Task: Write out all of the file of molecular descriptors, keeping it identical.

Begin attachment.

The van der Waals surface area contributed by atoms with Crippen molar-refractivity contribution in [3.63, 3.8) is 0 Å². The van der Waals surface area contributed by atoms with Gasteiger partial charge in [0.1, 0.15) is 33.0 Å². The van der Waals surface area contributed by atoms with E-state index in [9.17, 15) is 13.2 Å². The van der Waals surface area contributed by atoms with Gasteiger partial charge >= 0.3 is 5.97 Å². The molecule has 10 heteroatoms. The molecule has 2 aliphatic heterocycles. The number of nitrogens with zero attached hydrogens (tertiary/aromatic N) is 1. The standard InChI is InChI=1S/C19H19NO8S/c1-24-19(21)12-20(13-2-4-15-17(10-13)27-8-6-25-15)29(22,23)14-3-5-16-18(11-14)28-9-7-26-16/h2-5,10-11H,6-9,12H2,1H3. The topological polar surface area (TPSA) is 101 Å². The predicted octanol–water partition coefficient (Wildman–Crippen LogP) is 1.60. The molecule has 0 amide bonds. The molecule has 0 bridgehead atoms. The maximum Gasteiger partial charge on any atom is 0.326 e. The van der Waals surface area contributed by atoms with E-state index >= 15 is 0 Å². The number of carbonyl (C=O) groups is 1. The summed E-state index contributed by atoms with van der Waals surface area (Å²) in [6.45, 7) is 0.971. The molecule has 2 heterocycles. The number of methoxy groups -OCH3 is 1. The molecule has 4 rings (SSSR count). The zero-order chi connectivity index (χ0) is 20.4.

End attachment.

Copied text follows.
The van der Waals surface area contributed by atoms with Crippen molar-refractivity contribution in [3.63, 3.8) is 0 Å². The van der Waals surface area contributed by atoms with Gasteiger partial charge in [0.1, 0.15) is 33.0 Å². The van der Waals surface area contributed by atoms with E-state index in [9.17, 15) is 13.2 Å². The van der Waals surface area contributed by atoms with Gasteiger partial charge >= 0.3 is 5.97 Å². The molecule has 10 heteroatoms. The molecule has 2 aliphatic heterocycles. The number of nitrogens with zero attached hydrogens (tertiary/aromatic N) is 1. The standard InChI is InChI=1S/C19H19NO8S/c1-24-19(21)12-20(13-2-4-15-17(10-13)27-8-6-25-15)29(22,23)14-3-5-16-18(11-14)28-9-7-26-16/h2-5,10-11H,6-9,12H2,1H3. The topological polar surface area (TPSA) is 101 Å². The predicted octanol–water partition coefficient (Wildman–Crippen LogP) is 1.60. The molecule has 0 amide bonds. The molecule has 0 bridgehead atoms. The maximum Gasteiger partial charge on any atom is 0.326 e. The van der Waals surface area contributed by atoms with E-state index >= 15 is 0 Å². The number of carbonyl (C=O) groups is 1. The summed E-state index contributed by atoms with van der Waals surface area (Å²) in [6.45, 7) is 0.971. The molecule has 2 heterocycles. The number of methoxy groups -OCH3 is 1. The molecule has 4 rings (SSSR count). The zero-order chi connectivity index (χ0) is 20.4.